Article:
As they expected, Prof. Peiris has been removed from the membership of the SLFP by the party’s General Secretary and Minister Duminda Dissanayake.
He said the party constitution provided for the deprivation of the membership of any member once he took the membership of another party.
Mahinda Rajapaksa was so concerned about this provision in the party constitution from the beginning that he was very careful in handling the protests against the government. He did not join any of the four major anti-government public meetings held by the small parties in the United People’s Freedom Alliance (UPFA) last year, in spite of them being held under the theme, “Arise with Mahinda.” He stopped short of sending congratulatory messages to those meetings, but never got on to the stage.
After the declaration of his dismissal from the SLFP by the party General Secretary, Peiris compared his position to that of President Maithripala Sirisena when the latter announced his presidential candidacy under the New Democratic Front (NDF) in November 2014.
The former Constitutional Affairs Minister was of the opinion that he would be taken back to the fold of the SLFP as President Sirisena’s suspension was later annulled.
However, in fact Maithripala Sirisena was never dismissed from the SLFP even after his presidential candidature was announced, despite the Party constitution providing the option for doing so. And also while the legal luminaries such as Peiris were with the SLFP leadership, Sirisena was just suspended from the party.
However, Prof. Peiris’s expression of hope to be inducted back into the SLFP after his appointment as the Chairman of the Podujana Peramuna seems to be weak and a manifestation of lack of self confidence.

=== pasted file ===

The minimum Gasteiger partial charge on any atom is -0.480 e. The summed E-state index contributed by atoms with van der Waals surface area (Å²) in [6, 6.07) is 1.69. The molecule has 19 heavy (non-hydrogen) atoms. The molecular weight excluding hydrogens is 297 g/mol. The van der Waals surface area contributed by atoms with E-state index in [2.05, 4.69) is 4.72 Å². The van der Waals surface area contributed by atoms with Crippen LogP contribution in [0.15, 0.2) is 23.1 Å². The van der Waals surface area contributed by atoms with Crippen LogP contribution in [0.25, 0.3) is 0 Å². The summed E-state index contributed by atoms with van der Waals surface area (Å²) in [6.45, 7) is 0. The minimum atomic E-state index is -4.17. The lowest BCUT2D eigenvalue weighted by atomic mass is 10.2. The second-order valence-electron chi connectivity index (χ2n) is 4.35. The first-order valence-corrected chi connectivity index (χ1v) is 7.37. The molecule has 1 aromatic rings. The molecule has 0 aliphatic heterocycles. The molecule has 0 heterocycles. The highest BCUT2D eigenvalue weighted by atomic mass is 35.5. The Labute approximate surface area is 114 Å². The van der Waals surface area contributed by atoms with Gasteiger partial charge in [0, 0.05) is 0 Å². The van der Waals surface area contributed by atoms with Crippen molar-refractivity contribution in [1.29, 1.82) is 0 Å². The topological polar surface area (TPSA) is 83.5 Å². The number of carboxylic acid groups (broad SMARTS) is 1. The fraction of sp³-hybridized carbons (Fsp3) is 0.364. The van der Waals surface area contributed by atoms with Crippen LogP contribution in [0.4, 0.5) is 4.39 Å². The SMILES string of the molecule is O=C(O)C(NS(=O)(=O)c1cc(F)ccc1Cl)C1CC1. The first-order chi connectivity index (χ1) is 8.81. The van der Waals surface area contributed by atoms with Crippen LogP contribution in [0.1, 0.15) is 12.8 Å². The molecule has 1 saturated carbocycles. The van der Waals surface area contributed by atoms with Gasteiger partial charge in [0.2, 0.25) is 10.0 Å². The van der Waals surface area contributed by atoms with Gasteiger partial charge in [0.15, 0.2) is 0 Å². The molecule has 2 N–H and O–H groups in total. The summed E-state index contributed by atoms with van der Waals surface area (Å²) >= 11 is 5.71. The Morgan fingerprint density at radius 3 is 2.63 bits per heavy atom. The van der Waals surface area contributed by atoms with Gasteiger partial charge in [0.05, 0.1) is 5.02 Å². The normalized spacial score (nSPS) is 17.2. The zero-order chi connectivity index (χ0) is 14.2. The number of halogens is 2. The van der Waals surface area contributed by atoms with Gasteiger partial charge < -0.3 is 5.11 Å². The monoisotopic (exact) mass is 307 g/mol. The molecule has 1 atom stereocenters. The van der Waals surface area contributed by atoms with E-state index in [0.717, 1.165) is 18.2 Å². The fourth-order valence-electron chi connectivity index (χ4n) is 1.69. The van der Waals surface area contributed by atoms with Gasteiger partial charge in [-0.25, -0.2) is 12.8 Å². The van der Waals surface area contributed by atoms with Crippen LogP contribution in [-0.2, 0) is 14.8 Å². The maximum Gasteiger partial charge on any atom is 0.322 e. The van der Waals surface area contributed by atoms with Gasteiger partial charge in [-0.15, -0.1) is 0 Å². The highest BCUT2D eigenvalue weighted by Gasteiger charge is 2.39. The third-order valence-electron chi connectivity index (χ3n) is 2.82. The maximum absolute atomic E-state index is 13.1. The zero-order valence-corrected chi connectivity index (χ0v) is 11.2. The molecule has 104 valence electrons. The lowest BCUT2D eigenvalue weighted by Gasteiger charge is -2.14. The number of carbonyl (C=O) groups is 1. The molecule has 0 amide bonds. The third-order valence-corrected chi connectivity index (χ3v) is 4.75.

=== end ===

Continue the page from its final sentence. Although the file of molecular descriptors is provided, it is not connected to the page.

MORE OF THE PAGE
Once he takes a lead role of a new political party mainly to fight against the party which he had thus far worked for, what is the purpose of hoping to be re-inducted into that old party?
As the Sinhala saying goes, you will have to dance in public though you had costumed in secret. With the announcement of the much anticipated local government elections which the Mahinda loyalists are agitating for, possibly early next year, the joint opposition would have to take a decision to come out with their open support to the SLPP.
As it happened during the last general election, President Maithripala Sirisena might sideline the Rajapaksa loyalists within the SLFP when selecting candidates for the local government elections, resulting in Rajapaksa having to find an alternative platform for his supporters on the periphery. Hence, their only hope now would be the SLPP.
The patch up of the two fractions of the SLFP under the former and incumbent presidents is unimaginable. It is highly unlikely that President Maithripala Sirisena would leave any room for the former President to come to power at least as the Prime Minister of the country, as he considers it a security threat for him.
Last year he had told more than once that he would have been six feet underground, had he been defeated at the presidential election. Therefore, there is no option for the former President other than to break the SLFP to form a new party.
The appointment of Prof. Peiris as the Chairman of the SLPP marks the kick-off of that split.